The Dead are Gods

From an exciting new literary voice: a memoir that explores grief, Blackness, and recovery after the death of a dear friend.

After an unexpected phone call on an early morning in 2018, writer and model Eirinie Carson learned of her best friend Larissa’s death. In the wake of her shock, Eirinie attempts to make sense of the events leading up to Larissa’s death and uncovers startling secrets about her life in the process.

THE DEAD ARE GODS is Eirinie’s striking, intimate, and profoundly moving depiction of life after a sudden loss. Amid navigating moments of intense grief, Eirinie is overwhelmed by her love for Larissa. She finds power in pulling moments of joy from the depths of her emotion. Eirinie’s portrayal of what love feels like after death bursts from the page alongside a timely, honest, and personal exploration of Black love and Black life.

Perhaps, Eirinie proposes, “The only way out is through.”


Eirinie Carson is a Black British writer, born to a Jamaican father and Scottish-ish mother and raised in South East London. Her work is published in the Sonora Review and she is a frequent contributor to Mother magazine. A member of the San Francisco Writers Grotto, Eirinie writes about motherhood, grief, and relationships. Eirinie lives in Northern California with her musician husband and their one dog and two daughters. The Dead are Gods is her first book.


”…striking a deeply resonant chord for anyone who has experienced the obsessive self-searching that often accompanies a sudden loss.” — Oprah Daily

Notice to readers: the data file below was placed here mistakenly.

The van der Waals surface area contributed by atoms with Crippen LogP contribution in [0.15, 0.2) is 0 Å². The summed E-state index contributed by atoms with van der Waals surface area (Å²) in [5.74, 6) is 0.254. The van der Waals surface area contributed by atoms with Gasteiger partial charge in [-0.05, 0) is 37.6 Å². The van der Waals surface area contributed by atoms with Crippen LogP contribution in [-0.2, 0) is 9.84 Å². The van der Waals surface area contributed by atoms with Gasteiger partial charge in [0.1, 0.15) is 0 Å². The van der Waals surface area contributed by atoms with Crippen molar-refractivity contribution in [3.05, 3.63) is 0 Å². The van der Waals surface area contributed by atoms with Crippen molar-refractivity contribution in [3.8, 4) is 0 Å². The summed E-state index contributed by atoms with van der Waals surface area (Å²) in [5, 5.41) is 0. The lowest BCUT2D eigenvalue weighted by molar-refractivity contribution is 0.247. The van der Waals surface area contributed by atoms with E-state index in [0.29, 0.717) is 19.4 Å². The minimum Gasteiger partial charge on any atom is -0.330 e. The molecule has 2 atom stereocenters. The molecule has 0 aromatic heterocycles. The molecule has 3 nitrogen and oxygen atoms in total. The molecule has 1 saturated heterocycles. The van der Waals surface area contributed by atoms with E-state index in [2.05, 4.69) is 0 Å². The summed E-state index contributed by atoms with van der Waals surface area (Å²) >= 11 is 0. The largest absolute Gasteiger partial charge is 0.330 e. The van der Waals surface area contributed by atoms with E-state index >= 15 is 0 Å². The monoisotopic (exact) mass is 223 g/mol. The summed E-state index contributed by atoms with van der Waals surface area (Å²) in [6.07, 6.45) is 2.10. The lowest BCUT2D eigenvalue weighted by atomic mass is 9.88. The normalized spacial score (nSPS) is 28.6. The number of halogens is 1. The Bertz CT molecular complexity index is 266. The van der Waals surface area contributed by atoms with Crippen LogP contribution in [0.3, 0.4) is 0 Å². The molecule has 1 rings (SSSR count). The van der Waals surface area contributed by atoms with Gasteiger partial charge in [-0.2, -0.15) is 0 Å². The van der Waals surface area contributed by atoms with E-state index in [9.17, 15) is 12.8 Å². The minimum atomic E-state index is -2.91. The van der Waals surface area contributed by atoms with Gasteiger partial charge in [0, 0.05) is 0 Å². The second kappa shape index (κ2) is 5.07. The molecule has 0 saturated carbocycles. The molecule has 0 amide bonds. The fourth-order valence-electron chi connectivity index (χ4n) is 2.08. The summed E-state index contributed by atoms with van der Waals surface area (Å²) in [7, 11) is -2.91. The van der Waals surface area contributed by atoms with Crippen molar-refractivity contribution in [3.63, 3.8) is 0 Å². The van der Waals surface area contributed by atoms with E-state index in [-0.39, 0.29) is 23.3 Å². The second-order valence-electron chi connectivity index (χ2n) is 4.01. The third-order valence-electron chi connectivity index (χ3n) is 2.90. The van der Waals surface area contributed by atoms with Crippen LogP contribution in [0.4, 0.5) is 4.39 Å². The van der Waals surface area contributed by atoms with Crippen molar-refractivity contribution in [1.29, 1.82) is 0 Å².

”A deeply felt, searching examination of the feelings and memories provoked by the death of a best friend… Carson strikes a deeply resonant chord.” Kirkus, STARRED REVIEW

”In the early stages of her grief, Carson’s language shines… The memoir ultimately asks us to explore secrets: those that our dearest loved ones keep from us—and the open secrets that are too frightening to acknowledge.” — Booklist

The Dead Are Gods is brilliant and beautiful. It’s a love letter, a time capsule and a celebration of the friendships that shape and save us, again and again. It will also no doubt be a light in the dark for the many of us who must also figure out how to navigate grief and proximity to death. A stunning, stunning debut.” — Beth McColl, How to Come Alive Again: A Guide to Killing Your Monsters

”With ardor and honesty, Carson maps her grief to reckon with complex truths about friendship, including that you cannot fully know anyone no matter how much you care about them.  Written with style and rich with powerful questions and abiding love, The Dead Are Gods will be familiar–and illuminating–to anyone who has grieved.” — Savala Nolan, Don’t Let It Get You Down: Essays on Race, Gender and the Body.

“The Dead Are Gods is a dazzling recreation of a cultural moment in time— the 2000s—one told from the perspective of a hip, young Black kid on a scene that was abundantly white.”Roberto Lovato, author, Unforgetting

“In Eirinie Carson’s beautiful ode to her best friend, she shows that love surpasses death. I witnessed the birth of a relationship between two Black women who created and found homes in each other as they navigated the whiteness of alternative rock and modeling spaces in London.” –Taylor Crumpton, cultural critic and journalist